CGRP Receptor Antagonist a Promising New Migraine Abortive Drug
Calcitonin gene-related peptide (CGRP) receptor antagonist MK-0974 holds promise as a migraine abortive, according to Phase II study results that will be presented at the American Headache Society‘s annual meeting this week.
The drug works by blocking CGRP, a brain chemical that is important for transmitting pain signals during a migraine. It does not appear to contrict blood vessels, as triptans do, so people who can’t use triptans may be able to use MK-0974 as an abortive. Researchers hope that it will have fewer side effects and safety concerns than triptans do.
The American Headache Society’s press release on the study follows.
New Migraine Drug Holds Promise for Headache Sufferers: First Class of Migraine Medication Since the Triptans
CHICAGO – An innovative drug appears to treat migraines in a majority of people, potentially ushering in a new era for the treatment of the painful and disabling headaches, suggests early research being presented at the 49th Annual Scientific Meeting of the American Headache Society.
The study is the first presentation of a drug called MK-0974, which belongs to a potential new class of drugs, known as calcitonin gene-related peptide (CGRP) receptor antagonists.
Fifteen years ago, the advent of triptan medication revolutionized migraine treatment by stopping the headaches and related symptoms, rather than just providing pain relief. However, triptans don’t work for about a third of the estimated 28 million people with migraines and because they constrict blood vessels, they cannot be used in patients who have had a heart attack or stroke and should be used with caution by those who are at risk.
“The real excitement is that this drug has a different mechanism of action from the triptans, and the hope is that it will have fewer side effects and safety concerns,” said Alan M. Rapoport, M.D., clinical professor of neurology at the David Geffen School of Medicine at UCLA, in Los Angeles, and a co-author of a study on the drug being presented at the Society’s meeting.
The new drug works by blocking CGRP, a brain chemical that is important for transmitting pain signals during a migraine attack. Unlike the triptans, research has shown that the new drug does not appear to constrict blood vessels.
“Because we know that the CGRP level is elevated during a migraine attack, and that if you give CGRP intravenously, you can cause a migraine-like headache, we’ve been studying what would happen if you block the CGRP,” said Tony Ho, M.D., senior director of clinical neuroscience at Merck & Co., Whitehouse Station, N.J. “Our hope is that this drug potentially can have a significant impact for migraine patients as an additional treatment choice.”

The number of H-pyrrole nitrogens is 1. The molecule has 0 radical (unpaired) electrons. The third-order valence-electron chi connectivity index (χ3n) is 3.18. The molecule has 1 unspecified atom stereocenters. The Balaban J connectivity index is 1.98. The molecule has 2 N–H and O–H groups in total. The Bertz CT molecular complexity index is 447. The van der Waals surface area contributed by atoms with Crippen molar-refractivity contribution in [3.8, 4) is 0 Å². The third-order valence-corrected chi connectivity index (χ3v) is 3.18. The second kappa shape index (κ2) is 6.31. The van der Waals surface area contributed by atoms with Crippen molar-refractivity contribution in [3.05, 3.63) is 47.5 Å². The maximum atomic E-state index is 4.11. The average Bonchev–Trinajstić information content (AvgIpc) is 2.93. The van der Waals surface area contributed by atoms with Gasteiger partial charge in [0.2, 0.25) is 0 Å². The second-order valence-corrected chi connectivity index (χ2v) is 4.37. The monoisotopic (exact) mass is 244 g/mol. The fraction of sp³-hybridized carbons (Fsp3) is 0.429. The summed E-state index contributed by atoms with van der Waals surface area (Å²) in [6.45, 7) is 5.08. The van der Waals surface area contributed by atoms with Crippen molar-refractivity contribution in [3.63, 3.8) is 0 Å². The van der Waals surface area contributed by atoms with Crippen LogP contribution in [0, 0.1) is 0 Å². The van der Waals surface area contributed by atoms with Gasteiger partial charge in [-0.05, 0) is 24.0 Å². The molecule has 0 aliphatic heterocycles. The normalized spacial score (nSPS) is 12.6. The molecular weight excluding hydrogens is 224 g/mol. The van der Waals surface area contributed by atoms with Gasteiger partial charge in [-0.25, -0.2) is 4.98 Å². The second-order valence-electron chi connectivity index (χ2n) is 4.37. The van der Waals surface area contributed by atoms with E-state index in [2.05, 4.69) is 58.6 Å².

The new drug has not been approved by the Food and Drug Administration (FDA). Results from the Phase II study being presented at the Society meeting are an early step in the development process.
The randomized, double-blind, placebo-controlled study tested safety and effectiveness of MK-0974 and involved a total of 330 people who suffered one to six migraines a month. Study patients kept a diary to assess: pain relief two hours after taking the medication, pain freedom two hours after taking the medication, and freedom from pain 24 hours later.
More than two-thirds (68 percent) of those who took the 300 mg dose of the new drug had pain relief two hours after the dose, compared to 69.5 percent of those who took the FDA approved triptan called rizatriptan and 46 percent who took a placebo, or dummy pill. Nearly half (45.2 percent) of those who took the new drug were free of pain after two hours, compared to 33.4 percent who took rizatriptan [Maxalt] and 14.3 percent who took the placebo.
More than a third (39.6 percent) were free of pain 24 hours after taking the new drug, compared to 18.4 percent who took rizatriptan and 11 percent who took the placebo. Common side effects included nausea, dizziness and sleepiness.
“These early results are very promising,” said Dr. Ho. “There’s potential for the new drug to be superior to the triptans 24 hours after the medication is taken, but this needs to be confirmed in a larger trial.”
“There’s good reason to believe that at least some people would respond to this drug, even if they did not respond to the triptans,” said Dr. Rapoport, who also is the cofounder and director emeritus of The New England Center for Headache, in Stamford, Conn. “Also, additional data suggest that this drug gets into the blood stream fairly quickly and may stay in the blood stream longer than several of the triptans.”
In addition to Drs. Rapoport and Ho, other authors of the paper being presented at the meeting are: Lisa Mannix, M.D., Xiaoyin Fan, Ph.D., Chris Assaid, Ph.D., Christine Furtek, M.S. and Chris Jones, M.S.